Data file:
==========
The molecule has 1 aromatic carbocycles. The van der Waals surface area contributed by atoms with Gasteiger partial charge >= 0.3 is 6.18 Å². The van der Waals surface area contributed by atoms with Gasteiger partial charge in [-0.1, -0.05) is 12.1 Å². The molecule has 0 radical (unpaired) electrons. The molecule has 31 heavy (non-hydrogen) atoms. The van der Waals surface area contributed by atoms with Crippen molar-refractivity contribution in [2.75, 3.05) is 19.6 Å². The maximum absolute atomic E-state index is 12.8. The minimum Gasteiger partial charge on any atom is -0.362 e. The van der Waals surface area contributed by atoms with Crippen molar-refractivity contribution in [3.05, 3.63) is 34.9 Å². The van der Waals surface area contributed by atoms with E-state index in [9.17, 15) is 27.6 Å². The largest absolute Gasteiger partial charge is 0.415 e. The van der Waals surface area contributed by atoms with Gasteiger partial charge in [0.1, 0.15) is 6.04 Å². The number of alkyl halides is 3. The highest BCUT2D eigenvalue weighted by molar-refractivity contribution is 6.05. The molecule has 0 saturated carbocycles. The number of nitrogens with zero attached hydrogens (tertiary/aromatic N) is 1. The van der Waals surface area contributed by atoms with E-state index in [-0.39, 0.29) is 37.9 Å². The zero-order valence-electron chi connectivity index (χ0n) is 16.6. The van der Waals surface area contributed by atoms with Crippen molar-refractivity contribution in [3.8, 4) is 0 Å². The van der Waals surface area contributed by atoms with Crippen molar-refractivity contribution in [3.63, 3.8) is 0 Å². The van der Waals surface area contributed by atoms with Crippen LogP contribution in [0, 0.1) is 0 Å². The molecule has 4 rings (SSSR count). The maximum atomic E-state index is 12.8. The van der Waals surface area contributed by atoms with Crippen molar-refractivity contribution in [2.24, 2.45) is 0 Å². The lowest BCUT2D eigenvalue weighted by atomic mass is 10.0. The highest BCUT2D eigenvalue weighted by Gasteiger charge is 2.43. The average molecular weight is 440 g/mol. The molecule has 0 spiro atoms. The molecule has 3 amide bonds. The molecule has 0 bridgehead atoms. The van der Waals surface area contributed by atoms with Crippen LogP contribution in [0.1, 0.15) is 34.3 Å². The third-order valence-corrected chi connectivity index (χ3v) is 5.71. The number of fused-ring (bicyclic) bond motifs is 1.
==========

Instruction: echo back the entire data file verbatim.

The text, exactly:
The molecule has 1 aromatic carbocycles. The van der Waals surface area contributed by atoms with Gasteiger partial charge >= 0.3 is 6.18 Å². The van der Waals surface area contributed by atoms with Gasteiger partial charge in [-0.1, -0.05) is 12.1 Å². The molecule has 0 radical (unpaired) electrons. The molecule has 31 heavy (non-hydrogen) atoms. The van der Waals surface area contributed by atoms with Crippen molar-refractivity contribution in [2.75, 3.05) is 19.6 Å². The maximum absolute atomic E-state index is 12.8. The minimum Gasteiger partial charge on any atom is -0.362 e. The van der Waals surface area contributed by atoms with Crippen molar-refractivity contribution in [3.05, 3.63) is 34.9 Å². The van der Waals surface area contributed by atoms with E-state index in [9.17, 15) is 27.6 Å². The largest absolute Gasteiger partial charge is 0.415 e. The van der Waals surface area contributed by atoms with Gasteiger partial charge in [0.1, 0.15) is 6.04 Å². The number of alkyl halides is 3. The highest BCUT2D eigenvalue weighted by molar-refractivity contribution is 6.05. The molecule has 0 saturated carbocycles. The number of nitrogens with zero attached hydrogens (tertiary/aromatic N) is 1. The van der Waals surface area contributed by atoms with E-state index in [-0.39, 0.29) is 37.9 Å². The zero-order valence-electron chi connectivity index (χ0n) is 16.6. The van der Waals surface area contributed by atoms with Crippen molar-refractivity contribution in [3.8, 4) is 0 Å². The van der Waals surface area contributed by atoms with Crippen molar-refractivity contribution in [3.63, 3.8) is 0 Å². The van der Waals surface area contributed by atoms with Crippen LogP contribution in [0, 0.1) is 0 Å². The molecule has 4 rings (SSSR count). The maximum atomic E-state index is 12.8. The van der Waals surface area contributed by atoms with Crippen molar-refractivity contribution in [2.24, 2.45) is 0 Å². The lowest BCUT2D eigenvalue weighted by atomic mass is 10.0. The highest BCUT2D eigenvalue weighted by Gasteiger charge is 2.43. The average molecular weight is 440 g/mol. The molecule has 0 spiro atoms. The molecule has 3 amide bonds. The molecule has 0 bridgehead atoms. The van der Waals surface area contributed by atoms with Crippen LogP contribution in [0.1, 0.15) is 34.3 Å². The third-order valence-corrected chi connectivity index (χ3v) is 5.71. The number of fused-ring (bicyclic) bond motifs is 1.